Little Brother

Little BrotherLittle Brother by Cory Doctorow. Tor Teen (an imprint of MacMillan Publishers), 2008. 416 pages. Recommended for ages 13-17. ISBN: 9780765323118.

Originally posted on Kid Lit About Politics.

Little Brother isn’t exactly science fiction. It could happen now. The story is told by Marcus, a 17-year-old expert hacker living in San Francisco. He and three of his friends skip class to go and play a game one Friday afternoon. There is an explosion. A bridge, we later learned it’s the Bay Bridge, has been blown up by terrorists. Marcus flags down what he thinks is an emergency vehicle to help one of his friends who has been injured. The vehicle belongs to the Department of Homeland Security. Marcus and his friends have sacks put over their heads. He and two friends are held for five or six days, then released. The fourth friend, Darryl, is not released. While in custody, Marcus struggles to maintain his rights under the Bill of Rights. Eventually, he gives up and tells the DHS what they want to know about him.

When Marcus returns to San Francisco, he finds the DHS is watching every person’s movements in an attempt to prevent another terrorist attack. His father, who has no idea that his son was imprisoned, thinks this invasion of privacy is fine. Marcus doesn’t, and neither do the thousands of kids he involves in his attempts to stop the DHS.

The political issues raised are very timely. When is it appropriate to give away our civil liberties in the name of preventing terrorism, and when should we fight for those civil liberties? Should congressional or judicial oversight of organizations like the DHS be in place, or should they be able to operate freely. Is it right to hold people without telling them why, and without telling their families where they are? Is it right to torture people? In this country, are people still innocent until proven guilty? These are the questions Little Brother raises.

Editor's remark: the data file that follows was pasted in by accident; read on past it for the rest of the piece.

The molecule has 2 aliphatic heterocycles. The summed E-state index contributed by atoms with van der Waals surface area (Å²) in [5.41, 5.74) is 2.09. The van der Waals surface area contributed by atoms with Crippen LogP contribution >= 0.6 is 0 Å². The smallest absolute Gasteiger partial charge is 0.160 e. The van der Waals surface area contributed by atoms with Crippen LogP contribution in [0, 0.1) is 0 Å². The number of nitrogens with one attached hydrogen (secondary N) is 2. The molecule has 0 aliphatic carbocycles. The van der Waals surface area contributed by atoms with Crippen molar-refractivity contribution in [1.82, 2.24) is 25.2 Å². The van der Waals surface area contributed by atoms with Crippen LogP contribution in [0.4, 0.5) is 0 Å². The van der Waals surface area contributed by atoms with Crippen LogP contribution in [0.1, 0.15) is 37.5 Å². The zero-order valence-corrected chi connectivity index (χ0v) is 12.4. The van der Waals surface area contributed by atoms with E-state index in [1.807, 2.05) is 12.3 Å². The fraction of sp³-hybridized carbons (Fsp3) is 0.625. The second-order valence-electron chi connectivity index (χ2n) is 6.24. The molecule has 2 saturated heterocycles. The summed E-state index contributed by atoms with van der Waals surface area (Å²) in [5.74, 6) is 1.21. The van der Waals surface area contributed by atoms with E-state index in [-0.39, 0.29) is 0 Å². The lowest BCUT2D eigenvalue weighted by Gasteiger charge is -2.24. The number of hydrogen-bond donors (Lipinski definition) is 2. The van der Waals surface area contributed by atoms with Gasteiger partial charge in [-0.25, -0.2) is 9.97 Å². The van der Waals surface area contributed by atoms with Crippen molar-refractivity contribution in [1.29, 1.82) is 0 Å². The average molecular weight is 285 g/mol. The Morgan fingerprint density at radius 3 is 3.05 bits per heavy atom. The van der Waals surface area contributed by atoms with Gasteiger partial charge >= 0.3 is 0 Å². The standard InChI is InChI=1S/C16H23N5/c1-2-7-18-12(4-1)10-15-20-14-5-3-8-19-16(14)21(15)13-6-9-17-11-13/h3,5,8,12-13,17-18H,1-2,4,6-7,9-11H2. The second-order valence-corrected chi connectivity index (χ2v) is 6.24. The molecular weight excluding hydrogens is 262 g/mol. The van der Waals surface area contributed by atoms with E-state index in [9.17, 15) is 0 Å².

The book has too much explanation of technology for me, but technology geeks would love the explanations. I am a political geek, and I love the political aspects of the book.

It’s clear Doctorow doesn’t know San Francisco well. The most glaring error is the constant reference to BART as “the BART.” I got pulled out of the story a little bit every time he referenced “the BART.”

With the exception of the long paragraphs about technology, this book is fun, and the political issues are even more pressing now than they were when the book was written in 2008.

Blog Reviews:

Fantasy Book Critic
Nerdy Book Club
Prometheus Unbound
Strange Horizons

Professional Reviews:

Kirkus
Publisher’s Weekly

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This entry was posted in Books and tagged , , , , by Liz Parrott. Bookmark the permalink.

About Liz Parrott

I love the Kid Lit community: the authors, the illustrators, the editors, the teachers, the librarians. I love the blogs, the listservs, the twitter feeds and the pinterest boards. I'm in the process of creating the Kid Lit Navigator. I'm hoping this website will be a reference tool for navigating the Kid Lit world. I have a second project, Kid Lit About Politics, which isn't getting the attention it deserves these days. All my time is going into Kid Lit Navigator. Kid Lit About Politics combines my love children's and YA literature and my love politics. It's a blog in which I review children's and YA lit about politics. I have a BA in English from Oberlin College and an MLIS from UC Berkeley. I worked for a time as a school librarian in a Montessori school.

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